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From: Bob and Kathy Bridges [mailto:katja5@xxxxxxxxxxx]
Sent: Wednesday, December 18, 2002 8:11 AM
To: Roxanne Ciccone
Subject: FW: [HORSE-SENSE:3872] can an endurance horse go "round"?
[mailto:owner-horse-sense@xxxxxxxxxxxxxx]On Behalf Of Jessica Jahiel
Sent: Thursday, October 17, 2002 8:53 PM
Subject: [HORSE-SENSE:3872] can an endurance horse go "round"?
>Subject: can an endurance horse go "round"?
>Dear Doctor J, I've been reading your books for years and love them all. I
>even got to audit one of your clinics once when you were teaching in
>Vancouver, and I'm still hoping to ride with you one day.
>I'm a beginning endurance rider (and ex-dressage beginner rider) who is
>falling totally in love with this sport. The people are so nice and the
>horses seem so happy, it's everything I dreamed that dressage ought to be
>but somehow it never worked out like that (except for your clinics which
>is why I want to ride with you). I love the freedom that our endurance
>horses have. But it worries me some that I see so many of them going very
>flat and sometimes even "upside down", with their hind legs out behind
>them. I know that the aims and goals of endurance and dressage aren't the
>same, but I feel that some balance and roundness would be good for our
>endurance horses too. But when I suggest this, I am always told, in the
>nicest way of course, that endurance horses can't be expected to rely on
>contact to keep them round and the riders can't be expected to put that
>kind of pressure on their horses for so many miles and hours. It's fine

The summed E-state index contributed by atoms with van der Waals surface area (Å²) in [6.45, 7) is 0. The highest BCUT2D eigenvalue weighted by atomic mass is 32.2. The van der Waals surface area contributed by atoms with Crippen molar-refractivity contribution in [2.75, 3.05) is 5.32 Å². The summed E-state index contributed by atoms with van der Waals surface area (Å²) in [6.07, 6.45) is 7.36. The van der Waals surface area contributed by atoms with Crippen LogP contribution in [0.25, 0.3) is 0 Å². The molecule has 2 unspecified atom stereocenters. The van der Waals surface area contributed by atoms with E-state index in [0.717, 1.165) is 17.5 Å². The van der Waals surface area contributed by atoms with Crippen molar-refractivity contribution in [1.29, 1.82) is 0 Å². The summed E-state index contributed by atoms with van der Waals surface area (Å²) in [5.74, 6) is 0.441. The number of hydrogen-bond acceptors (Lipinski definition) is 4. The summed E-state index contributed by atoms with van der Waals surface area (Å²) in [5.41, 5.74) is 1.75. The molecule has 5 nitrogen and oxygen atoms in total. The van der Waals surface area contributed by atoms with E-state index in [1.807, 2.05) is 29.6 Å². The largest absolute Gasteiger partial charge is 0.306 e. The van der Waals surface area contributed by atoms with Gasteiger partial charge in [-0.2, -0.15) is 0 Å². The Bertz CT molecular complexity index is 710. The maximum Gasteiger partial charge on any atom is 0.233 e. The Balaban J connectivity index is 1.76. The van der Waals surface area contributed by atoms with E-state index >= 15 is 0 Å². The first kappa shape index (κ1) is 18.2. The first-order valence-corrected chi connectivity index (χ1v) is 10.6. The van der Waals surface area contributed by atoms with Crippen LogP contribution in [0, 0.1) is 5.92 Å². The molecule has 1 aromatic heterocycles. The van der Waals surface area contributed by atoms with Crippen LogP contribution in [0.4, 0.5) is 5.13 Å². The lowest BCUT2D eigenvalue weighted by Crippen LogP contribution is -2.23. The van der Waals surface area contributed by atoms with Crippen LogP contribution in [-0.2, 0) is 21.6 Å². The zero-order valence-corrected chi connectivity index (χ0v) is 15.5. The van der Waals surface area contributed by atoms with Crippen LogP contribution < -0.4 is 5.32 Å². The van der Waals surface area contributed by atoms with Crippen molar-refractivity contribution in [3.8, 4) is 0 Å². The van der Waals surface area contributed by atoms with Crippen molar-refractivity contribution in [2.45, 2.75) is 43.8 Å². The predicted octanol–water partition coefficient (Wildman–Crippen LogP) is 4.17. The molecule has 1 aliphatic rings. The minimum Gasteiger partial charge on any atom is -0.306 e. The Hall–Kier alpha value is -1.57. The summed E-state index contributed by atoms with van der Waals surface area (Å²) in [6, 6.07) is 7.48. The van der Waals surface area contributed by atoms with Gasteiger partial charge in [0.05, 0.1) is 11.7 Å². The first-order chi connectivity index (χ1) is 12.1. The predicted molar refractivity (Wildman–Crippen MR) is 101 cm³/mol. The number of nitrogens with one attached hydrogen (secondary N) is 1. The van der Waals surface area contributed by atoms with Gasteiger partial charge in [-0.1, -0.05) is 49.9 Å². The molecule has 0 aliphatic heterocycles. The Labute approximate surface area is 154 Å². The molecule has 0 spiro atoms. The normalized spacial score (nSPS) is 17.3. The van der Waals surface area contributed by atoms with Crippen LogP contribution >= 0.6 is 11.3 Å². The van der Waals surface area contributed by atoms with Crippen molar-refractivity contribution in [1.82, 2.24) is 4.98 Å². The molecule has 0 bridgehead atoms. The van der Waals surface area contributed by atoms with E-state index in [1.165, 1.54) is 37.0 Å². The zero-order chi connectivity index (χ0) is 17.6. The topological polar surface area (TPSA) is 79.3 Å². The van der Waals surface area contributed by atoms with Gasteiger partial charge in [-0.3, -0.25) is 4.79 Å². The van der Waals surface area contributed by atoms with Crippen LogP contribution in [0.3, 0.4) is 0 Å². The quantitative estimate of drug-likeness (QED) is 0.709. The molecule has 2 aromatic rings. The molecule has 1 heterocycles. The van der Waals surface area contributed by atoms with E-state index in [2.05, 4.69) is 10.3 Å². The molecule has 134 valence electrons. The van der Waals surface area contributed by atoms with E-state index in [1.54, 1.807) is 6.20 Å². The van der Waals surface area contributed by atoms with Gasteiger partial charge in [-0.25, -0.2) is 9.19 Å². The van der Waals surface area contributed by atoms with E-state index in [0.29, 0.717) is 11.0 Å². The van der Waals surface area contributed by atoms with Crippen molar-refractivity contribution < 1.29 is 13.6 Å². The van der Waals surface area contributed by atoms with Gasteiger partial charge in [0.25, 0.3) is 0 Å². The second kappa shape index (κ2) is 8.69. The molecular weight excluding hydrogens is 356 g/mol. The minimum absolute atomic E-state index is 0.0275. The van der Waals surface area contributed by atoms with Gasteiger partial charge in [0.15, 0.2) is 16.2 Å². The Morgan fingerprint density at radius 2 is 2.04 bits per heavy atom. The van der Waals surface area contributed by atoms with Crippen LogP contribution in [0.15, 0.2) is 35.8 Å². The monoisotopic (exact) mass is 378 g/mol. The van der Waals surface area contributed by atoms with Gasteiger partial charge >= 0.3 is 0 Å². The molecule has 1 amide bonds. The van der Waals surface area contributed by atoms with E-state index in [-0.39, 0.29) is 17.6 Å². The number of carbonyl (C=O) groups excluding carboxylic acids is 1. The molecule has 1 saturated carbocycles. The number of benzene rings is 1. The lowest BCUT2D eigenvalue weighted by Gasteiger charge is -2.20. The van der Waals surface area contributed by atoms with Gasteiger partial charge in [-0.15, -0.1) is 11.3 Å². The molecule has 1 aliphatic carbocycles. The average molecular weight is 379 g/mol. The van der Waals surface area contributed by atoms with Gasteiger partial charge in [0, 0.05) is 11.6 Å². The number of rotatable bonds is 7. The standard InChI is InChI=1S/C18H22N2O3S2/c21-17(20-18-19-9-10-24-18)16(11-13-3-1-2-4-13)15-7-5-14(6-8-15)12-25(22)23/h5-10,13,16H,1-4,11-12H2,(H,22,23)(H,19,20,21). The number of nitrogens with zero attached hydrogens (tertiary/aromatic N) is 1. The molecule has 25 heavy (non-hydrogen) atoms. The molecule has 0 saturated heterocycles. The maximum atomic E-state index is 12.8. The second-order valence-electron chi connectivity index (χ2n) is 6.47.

>for a five-minute dressage test but not for a long ride over tough
>terrain. I sort of accepted this, it does make sense in a way, but last
>week my friend and I watched a video of a famous endurance rider who was
>talking about how bad it was to let a horse go hollow all the time, so now
>I'm back to wondering. Would it be good or even fair for me to want my
>endurance horse to be round? And if this is okay, just how much is enough
>roundness, and would I have to use a lot of contact every minute? I don't
>think I can do that. I think I understand why roundness is good for
>horses, but I don't think I can have the strength and "endurance" <BG> to
>make my horse be round all the time. I know I couldn't use heavy contact
>all the time, it would be too exhausting, that's why I gave up on dressage
>lessons. The instructors here aren't like you, they tell riders to PULL on
>the horses. I'm sorry this is such a confused sounding question. Can my
>horse go round, and can I ride him that way for endurance, and is there
>some way to make him round without heavy contact all the time? It seems to
>me like dressage and endurance could be compatible, but I'm pretty much a
>novice at both so I could be completely wrong.
>Thanks, Doctor J.
>P.S. This has nothing to do with my question, but I thought you would like
>to know this. My boyfriend's sister is a dressage rider who worked with
>Dr. Reiner Klimke for several years before he died, and she said I should
>tell you that he was a great admirer of yours and always spoke highly of
>your philosophy and your teaching. She said I should tell you because if
>he had ever said anything like that about her, she would surely want to
>know, and she would die happy. ;-)
Hi Lesley! Thanks for the kind words - and thank you AND your boyfriend's
sister for relaying that message from the late, great Dr. Klimke. He was a
great horseman, a great teacher, and a good friend, and I miss him very
much. She was SO right, I did want to know that, and now I'll die happy.
Not soon, I hope - but, when the time comes, definitely happy. ;-)